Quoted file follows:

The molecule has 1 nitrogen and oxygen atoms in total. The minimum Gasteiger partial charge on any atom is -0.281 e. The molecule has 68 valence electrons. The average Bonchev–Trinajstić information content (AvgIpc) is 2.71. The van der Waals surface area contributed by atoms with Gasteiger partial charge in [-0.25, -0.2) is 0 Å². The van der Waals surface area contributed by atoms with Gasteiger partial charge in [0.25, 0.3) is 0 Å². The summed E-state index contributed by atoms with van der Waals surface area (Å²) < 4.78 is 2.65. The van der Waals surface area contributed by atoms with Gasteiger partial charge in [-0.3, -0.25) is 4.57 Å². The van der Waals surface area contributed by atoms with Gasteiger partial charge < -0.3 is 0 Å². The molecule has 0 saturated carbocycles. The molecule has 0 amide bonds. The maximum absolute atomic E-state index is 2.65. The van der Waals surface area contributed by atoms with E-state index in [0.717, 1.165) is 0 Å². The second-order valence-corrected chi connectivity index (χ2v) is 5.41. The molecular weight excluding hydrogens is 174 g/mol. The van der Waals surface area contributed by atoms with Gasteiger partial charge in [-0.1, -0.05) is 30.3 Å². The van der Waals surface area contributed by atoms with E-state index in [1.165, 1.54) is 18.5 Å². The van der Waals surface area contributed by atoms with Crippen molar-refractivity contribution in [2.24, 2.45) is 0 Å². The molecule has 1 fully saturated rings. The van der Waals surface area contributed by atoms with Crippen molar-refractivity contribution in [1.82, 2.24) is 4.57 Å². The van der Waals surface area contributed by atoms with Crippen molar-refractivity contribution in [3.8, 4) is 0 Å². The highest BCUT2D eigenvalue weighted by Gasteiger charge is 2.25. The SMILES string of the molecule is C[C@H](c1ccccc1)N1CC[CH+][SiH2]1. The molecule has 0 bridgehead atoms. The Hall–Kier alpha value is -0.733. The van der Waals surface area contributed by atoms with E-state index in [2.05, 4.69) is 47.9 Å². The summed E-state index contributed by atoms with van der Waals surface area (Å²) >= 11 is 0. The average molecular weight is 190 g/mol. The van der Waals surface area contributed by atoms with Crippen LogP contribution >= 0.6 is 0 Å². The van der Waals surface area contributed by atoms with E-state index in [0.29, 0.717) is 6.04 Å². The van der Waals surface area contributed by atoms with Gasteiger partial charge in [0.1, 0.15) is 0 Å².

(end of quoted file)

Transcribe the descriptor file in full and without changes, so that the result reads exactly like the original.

The molecule has 1 nitrogen and oxygen atoms in total. The minimum Gasteiger partial charge on any atom is -0.281 e. The molecule has 68 valence electrons. The average Bonchev–Trinajstić information content (AvgIpc) is 2.71. The van der Waals surface area contributed by atoms with Gasteiger partial charge in [-0.25, -0.2) is 0 Å². The van der Waals surface area contributed by atoms with Gasteiger partial charge in [0.25, 0.3) is 0 Å². The summed E-state index contributed by atoms with van der Waals surface area (Å²) < 4.78 is 2.65. The van der Waals surface area contributed by atoms with Gasteiger partial charge in [-0.3, -0.25) is 4.57 Å². The van der Waals surface area contributed by atoms with Gasteiger partial charge < -0.3 is 0 Å². The molecule has 0 saturated carbocycles. The molecule has 0 amide bonds. The maximum absolute atomic E-state index is 2.65. The van der Waals surface area contributed by atoms with E-state index in [0.717, 1.165) is 0 Å². The second-order valence-corrected chi connectivity index (χ2v) is 5.41. The molecular weight excluding hydrogens is 174 g/mol. The van der Waals surface area contributed by atoms with Gasteiger partial charge in [-0.1, -0.05) is 30.3 Å². The van der Waals surface area contributed by atoms with E-state index in [1.165, 1.54) is 18.5 Å². The van der Waals surface area contributed by atoms with Crippen molar-refractivity contribution in [2.24, 2.45) is 0 Å². The molecule has 1 fully saturated rings. The van der Waals surface area contributed by atoms with Crippen molar-refractivity contribution in [1.82, 2.24) is 4.57 Å². The van der Waals surface area contributed by atoms with Crippen molar-refractivity contribution in [3.8, 4) is 0 Å². The highest BCUT2D eigenvalue weighted by Gasteiger charge is 2.25. The SMILES string of the molecule is C[C@H](c1ccccc1)N1CC[CH+][SiH2]1. The molecule has 0 bridgehead atoms. The Hall–Kier alpha value is -0.733. The van der Waals surface area contributed by atoms with E-state index in [2.05, 4.69) is 47.9 Å². The summed E-state index contributed by atoms with van der Waals surface area (Å²) >= 11 is 0. The average molecular weight is 190 g/mol. The van der Waals surface area contributed by atoms with Crippen LogP contribution >= 0.6 is 0 Å². The van der Waals surface area contributed by atoms with E-state index in [0.29, 0.717) is 6.04 Å². The van der Waals surface area contributed by atoms with Gasteiger partial charge in [0.1, 0.15) is 0 Å².